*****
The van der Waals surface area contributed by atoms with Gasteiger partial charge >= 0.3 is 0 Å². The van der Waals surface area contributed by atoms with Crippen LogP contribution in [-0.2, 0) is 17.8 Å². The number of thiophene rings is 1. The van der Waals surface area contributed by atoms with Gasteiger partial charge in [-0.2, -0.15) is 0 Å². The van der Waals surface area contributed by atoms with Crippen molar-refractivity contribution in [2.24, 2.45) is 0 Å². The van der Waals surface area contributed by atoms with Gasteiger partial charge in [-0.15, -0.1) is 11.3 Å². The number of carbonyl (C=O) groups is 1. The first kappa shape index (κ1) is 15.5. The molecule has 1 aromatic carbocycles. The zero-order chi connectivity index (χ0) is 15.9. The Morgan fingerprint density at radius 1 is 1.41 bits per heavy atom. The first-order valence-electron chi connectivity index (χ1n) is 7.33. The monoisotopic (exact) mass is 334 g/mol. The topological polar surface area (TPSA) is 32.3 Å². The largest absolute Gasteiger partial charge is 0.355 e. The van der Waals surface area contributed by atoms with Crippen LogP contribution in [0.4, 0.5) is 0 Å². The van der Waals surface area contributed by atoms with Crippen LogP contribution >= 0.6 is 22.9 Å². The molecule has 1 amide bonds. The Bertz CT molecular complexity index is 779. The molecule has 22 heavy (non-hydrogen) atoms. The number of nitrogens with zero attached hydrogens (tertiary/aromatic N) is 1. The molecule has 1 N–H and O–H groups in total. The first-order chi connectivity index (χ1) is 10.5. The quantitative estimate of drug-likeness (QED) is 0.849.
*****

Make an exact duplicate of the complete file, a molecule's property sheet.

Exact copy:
The van der Waals surface area contributed by atoms with Gasteiger partial charge >= 0.3 is 0 Å². The van der Waals surface area contributed by atoms with Crippen LogP contribution in [-0.2, 0) is 17.8 Å². The number of thiophene rings is 1. The van der Waals surface area contributed by atoms with Gasteiger partial charge in [-0.2, -0.15) is 0 Å². The van der Waals surface area contributed by atoms with Crippen molar-refractivity contribution in [2.24, 2.45) is 0 Å². The van der Waals surface area contributed by atoms with Gasteiger partial charge in [-0.15, -0.1) is 11.3 Å². The number of carbonyl (C=O) groups is 1. The first kappa shape index (κ1) is 15.5. The molecule has 1 aromatic carbocycles. The zero-order chi connectivity index (χ0) is 15.9. The Morgan fingerprint density at radius 1 is 1.41 bits per heavy atom. The first-order valence-electron chi connectivity index (χ1n) is 7.33. The monoisotopic (exact) mass is 334 g/mol. The topological polar surface area (TPSA) is 32.3 Å². The largest absolute Gasteiger partial charge is 0.355 e. The van der Waals surface area contributed by atoms with Crippen LogP contribution in [0.4, 0.5) is 0 Å². The van der Waals surface area contributed by atoms with Crippen LogP contribution >= 0.6 is 22.9 Å². The molecule has 1 amide bonds. The Bertz CT molecular complexity index is 779. The molecule has 22 heavy (non-hydrogen) atoms. The number of nitrogens with zero attached hydrogens (tertiary/aromatic N) is 1. The molecule has 1 N–H and O–H groups in total. The first-order chi connectivity index (χ1) is 10.5. The quantitative estimate of drug-likeness (QED) is 0.849.